MediaWeek reports that Time Inc. has decided to extend the exclusivity deal with Wal-Mart that has put All You, a women’s magazine, at checkouts throughout the retailer’s system. The magazine was launched in August 2004, and this year had the option of either expanding the distribution to other chains or to extend the exclusivity agreement with Wal-Mart.

    MediaWeek writes that All You publisher Diane Oshin says it is good business sense to stay put. “The relationship has allowed us to develop unique marketing and cross-promotional programs based on our editorial product and they’ve worked very well for marketers who have participated in them,” she said.
    KC's View:
    One of the points that Forbes makes is that “supermarket operators have…been reducing their own inventory levels since the second quarter of last year” in an effort to compete more effectively with Wal-Mart.

    Which strikes us as a mistake, because it means that these retailers may be falling into the trap of trying to compete with Wal-Mart on its terms. They should be focusing on having a broader and deeper selection of relevant products, not on cutting back.

    Published on: June 6, 2006

    Walgreen Co. announced yesterday that it is acquiring Happy Harry’s, the privately owned drugstore chain with 76 stores in Delaware, Pennsylvania, Maryland and New Jersey. The company plans to keep the Happy Harry’s name in most markets.

    Terms of the deal were not disclosed. The sale is slated to close later this summer, pending regulatory approvals.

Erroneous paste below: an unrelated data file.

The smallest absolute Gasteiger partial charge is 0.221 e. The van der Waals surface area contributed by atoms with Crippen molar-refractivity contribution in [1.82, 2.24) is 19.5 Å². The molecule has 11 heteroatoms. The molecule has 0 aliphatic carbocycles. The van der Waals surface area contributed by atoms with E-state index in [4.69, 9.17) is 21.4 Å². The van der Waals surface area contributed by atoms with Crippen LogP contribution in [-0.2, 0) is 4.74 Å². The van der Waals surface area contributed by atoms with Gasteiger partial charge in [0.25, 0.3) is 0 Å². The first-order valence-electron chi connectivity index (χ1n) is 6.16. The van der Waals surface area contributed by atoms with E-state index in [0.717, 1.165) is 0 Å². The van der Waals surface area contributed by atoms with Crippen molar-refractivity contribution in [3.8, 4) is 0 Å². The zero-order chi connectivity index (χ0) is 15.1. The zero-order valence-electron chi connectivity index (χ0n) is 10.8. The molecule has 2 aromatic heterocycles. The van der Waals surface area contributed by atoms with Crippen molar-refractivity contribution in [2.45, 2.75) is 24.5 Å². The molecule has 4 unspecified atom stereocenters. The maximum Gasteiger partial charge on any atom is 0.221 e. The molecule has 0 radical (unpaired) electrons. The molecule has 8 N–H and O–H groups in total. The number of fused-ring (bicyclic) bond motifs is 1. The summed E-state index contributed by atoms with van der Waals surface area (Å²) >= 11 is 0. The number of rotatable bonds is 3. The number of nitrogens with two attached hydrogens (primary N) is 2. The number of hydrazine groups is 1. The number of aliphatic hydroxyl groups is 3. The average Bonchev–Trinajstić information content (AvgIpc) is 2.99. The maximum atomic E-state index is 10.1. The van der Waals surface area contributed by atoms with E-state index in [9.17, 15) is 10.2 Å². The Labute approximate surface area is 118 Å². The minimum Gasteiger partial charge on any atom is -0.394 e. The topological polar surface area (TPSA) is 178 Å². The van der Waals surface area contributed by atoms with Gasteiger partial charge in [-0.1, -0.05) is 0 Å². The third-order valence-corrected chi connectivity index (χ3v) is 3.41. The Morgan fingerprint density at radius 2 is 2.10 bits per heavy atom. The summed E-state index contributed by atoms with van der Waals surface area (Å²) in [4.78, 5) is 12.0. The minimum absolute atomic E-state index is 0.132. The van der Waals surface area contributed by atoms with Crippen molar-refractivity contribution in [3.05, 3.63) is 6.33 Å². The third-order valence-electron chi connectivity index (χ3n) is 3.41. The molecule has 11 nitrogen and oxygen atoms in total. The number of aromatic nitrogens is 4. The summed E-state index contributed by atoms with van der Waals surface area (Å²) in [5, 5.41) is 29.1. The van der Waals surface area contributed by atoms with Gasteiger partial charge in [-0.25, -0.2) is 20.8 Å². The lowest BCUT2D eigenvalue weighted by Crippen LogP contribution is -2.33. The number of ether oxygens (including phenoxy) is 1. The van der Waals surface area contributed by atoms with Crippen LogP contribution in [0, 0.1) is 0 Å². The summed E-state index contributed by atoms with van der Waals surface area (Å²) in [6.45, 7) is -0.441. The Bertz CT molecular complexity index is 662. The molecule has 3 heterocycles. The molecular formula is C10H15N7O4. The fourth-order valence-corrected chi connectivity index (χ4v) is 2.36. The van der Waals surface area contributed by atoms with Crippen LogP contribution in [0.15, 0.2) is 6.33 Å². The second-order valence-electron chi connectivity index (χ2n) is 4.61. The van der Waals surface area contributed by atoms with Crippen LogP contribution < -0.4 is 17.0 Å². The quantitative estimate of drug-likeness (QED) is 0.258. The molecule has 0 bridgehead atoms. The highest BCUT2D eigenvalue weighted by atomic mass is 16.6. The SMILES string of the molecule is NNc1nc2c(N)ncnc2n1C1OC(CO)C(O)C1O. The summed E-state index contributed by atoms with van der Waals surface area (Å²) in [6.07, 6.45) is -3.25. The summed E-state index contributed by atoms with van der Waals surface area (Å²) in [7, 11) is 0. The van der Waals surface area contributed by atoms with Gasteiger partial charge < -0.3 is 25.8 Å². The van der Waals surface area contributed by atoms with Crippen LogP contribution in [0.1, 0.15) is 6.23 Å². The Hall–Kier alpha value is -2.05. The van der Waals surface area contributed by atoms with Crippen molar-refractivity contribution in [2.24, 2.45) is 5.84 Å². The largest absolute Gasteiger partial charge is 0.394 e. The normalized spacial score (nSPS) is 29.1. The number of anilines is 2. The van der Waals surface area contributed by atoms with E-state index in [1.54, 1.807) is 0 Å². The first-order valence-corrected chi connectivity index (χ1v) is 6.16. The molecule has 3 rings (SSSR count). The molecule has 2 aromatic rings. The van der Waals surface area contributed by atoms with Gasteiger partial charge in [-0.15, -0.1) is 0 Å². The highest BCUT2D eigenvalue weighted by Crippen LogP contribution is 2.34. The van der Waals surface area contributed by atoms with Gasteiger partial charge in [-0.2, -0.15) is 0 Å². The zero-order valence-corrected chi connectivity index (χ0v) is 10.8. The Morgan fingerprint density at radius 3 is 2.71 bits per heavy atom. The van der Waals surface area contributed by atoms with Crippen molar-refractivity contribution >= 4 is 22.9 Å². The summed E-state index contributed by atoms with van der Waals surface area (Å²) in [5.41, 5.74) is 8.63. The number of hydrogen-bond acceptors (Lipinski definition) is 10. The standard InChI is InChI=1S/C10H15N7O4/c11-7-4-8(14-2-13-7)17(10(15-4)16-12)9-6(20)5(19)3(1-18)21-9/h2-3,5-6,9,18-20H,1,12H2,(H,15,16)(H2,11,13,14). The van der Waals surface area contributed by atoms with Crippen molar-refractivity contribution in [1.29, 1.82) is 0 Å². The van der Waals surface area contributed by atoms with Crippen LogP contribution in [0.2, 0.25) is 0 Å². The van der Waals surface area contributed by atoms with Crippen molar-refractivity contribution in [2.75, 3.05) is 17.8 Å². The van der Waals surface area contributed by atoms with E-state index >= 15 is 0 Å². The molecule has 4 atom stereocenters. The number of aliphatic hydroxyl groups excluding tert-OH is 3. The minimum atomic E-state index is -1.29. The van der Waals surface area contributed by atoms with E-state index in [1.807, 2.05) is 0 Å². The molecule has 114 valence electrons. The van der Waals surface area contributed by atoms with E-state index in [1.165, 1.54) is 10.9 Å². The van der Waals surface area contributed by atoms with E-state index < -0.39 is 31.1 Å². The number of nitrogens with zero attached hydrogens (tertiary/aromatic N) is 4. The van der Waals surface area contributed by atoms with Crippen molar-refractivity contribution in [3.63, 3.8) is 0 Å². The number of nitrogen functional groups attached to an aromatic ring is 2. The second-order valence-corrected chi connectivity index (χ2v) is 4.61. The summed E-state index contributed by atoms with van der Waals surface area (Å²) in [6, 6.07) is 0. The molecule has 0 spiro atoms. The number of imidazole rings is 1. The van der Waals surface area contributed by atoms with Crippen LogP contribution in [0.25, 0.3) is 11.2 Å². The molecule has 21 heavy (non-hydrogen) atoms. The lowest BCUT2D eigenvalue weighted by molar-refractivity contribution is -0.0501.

KC's View:
    So, CVS buys Albertsons’ stand-alone drug stores. Walgreen buys Happy Harry’s.

    Wonder which one is better positioned?

    Published on: June 6, 2006

    The Washington Daily Herald reports that since the Everett, Washington, school district decided to eliminate soft drinks from school vending machines, replacing them with water and fruit juice, it has taken a “huge financial hit” because of the loss of revenue from soda sales. Without soft drink revenue, beverage sales dropped 97 percent – and that’s money that normally would have gone to student government and after school activities.

    The cold reality, it seems, is that at this point it is unknown whether the action taken by the district actually is helping to prevent obesity, since kids can get access to soft drinks in a wide variety of ways.
    KC's View:
    We read stories like this one, and we have to admit being conflicted. On the one hand, we hate to see the kids victimized…but we continue to believe that it is our responsibility as adults to encourage and model positive nutrition-oriented behavior.

    Tough call.

    Published on: June 6, 2006

    CBS News reports that a St. Louis-area minor league baseball team, the Gateway Grizzlies, is selling in its concession stand a food item rapidly becoming known as the world’s unhealthiest hamburger - a burger with cheese and bacon, sandwiched between a Krispy Kreme doughnut.